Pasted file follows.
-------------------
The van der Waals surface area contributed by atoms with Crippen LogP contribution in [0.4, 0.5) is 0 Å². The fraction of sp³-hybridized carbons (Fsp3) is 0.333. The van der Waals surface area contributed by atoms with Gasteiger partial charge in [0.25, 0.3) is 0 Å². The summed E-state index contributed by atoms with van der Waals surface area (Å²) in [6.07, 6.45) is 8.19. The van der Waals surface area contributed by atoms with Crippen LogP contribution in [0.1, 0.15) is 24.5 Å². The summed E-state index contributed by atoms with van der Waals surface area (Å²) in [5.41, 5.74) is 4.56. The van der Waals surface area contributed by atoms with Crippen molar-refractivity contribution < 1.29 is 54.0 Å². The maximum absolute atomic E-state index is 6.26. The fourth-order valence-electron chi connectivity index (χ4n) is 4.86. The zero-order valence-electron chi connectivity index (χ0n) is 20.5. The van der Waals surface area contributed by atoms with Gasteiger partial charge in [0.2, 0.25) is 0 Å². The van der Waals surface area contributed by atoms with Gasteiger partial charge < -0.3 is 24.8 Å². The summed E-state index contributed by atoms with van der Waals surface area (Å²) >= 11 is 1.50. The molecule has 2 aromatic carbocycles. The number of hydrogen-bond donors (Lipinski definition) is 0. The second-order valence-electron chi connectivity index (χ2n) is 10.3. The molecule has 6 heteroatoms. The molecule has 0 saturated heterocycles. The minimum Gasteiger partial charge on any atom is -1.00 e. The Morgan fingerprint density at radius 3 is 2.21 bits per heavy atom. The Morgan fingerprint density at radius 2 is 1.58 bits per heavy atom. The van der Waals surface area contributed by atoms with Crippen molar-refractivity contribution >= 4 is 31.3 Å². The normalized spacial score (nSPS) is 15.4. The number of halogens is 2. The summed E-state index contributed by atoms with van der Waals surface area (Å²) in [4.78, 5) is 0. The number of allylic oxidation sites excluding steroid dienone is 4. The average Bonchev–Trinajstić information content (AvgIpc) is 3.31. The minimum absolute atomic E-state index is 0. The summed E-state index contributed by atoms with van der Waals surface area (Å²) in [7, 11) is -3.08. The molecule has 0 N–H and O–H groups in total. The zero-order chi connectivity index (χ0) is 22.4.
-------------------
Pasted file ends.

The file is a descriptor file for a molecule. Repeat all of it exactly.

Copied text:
The van der Waals surface area contributed by atoms with Crippen LogP contribution in [0.4, 0.5) is 0 Å². The fraction of sp³-hybridized carbons (Fsp3) is 0.333. The van der Waals surface area contributed by atoms with Gasteiger partial charge in [0.25, 0.3) is 0 Å². The summed E-state index contributed by atoms with van der Waals surface area (Å²) in [6.07, 6.45) is 8.19. The van der Waals surface area contributed by atoms with Crippen LogP contribution in [0.1, 0.15) is 24.5 Å². The summed E-state index contributed by atoms with van der Waals surface area (Å²) in [5.41, 5.74) is 4.56. The van der Waals surface area contributed by atoms with Crippen molar-refractivity contribution < 1.29 is 54.0 Å². The maximum absolute atomic E-state index is 6.26. The fourth-order valence-electron chi connectivity index (χ4n) is 4.86. The zero-order valence-electron chi connectivity index (χ0n) is 20.5. The van der Waals surface area contributed by atoms with Gasteiger partial charge in [0.2, 0.25) is 0 Å². The van der Waals surface area contributed by atoms with Gasteiger partial charge < -0.3 is 24.8 Å². The summed E-state index contributed by atoms with van der Waals surface area (Å²) >= 11 is 1.50. The molecule has 2 aromatic carbocycles. The number of hydrogen-bond donors (Lipinski definition) is 0. The second-order valence-electron chi connectivity index (χ2n) is 10.3. The molecule has 6 heteroatoms. The molecule has 0 saturated heterocycles. The minimum Gasteiger partial charge on any atom is -1.00 e. The Morgan fingerprint density at radius 3 is 2.21 bits per heavy atom. The Morgan fingerprint density at radius 2 is 1.58 bits per heavy atom. The van der Waals surface area contributed by atoms with Crippen molar-refractivity contribution >= 4 is 31.3 Å². The normalized spacial score (nSPS) is 15.4. The number of halogens is 2. The summed E-state index contributed by atoms with van der Waals surface area (Å²) in [4.78, 5) is 0. The number of allylic oxidation sites excluding steroid dienone is 4. The average Bonchev–Trinajstić information content (AvgIpc) is 3.31. The minimum absolute atomic E-state index is 0. The summed E-state index contributed by atoms with van der Waals surface area (Å²) in [7, 11) is -3.08. The molecule has 0 N–H and O–H groups in total. The zero-order chi connectivity index (χ0) is 22.4.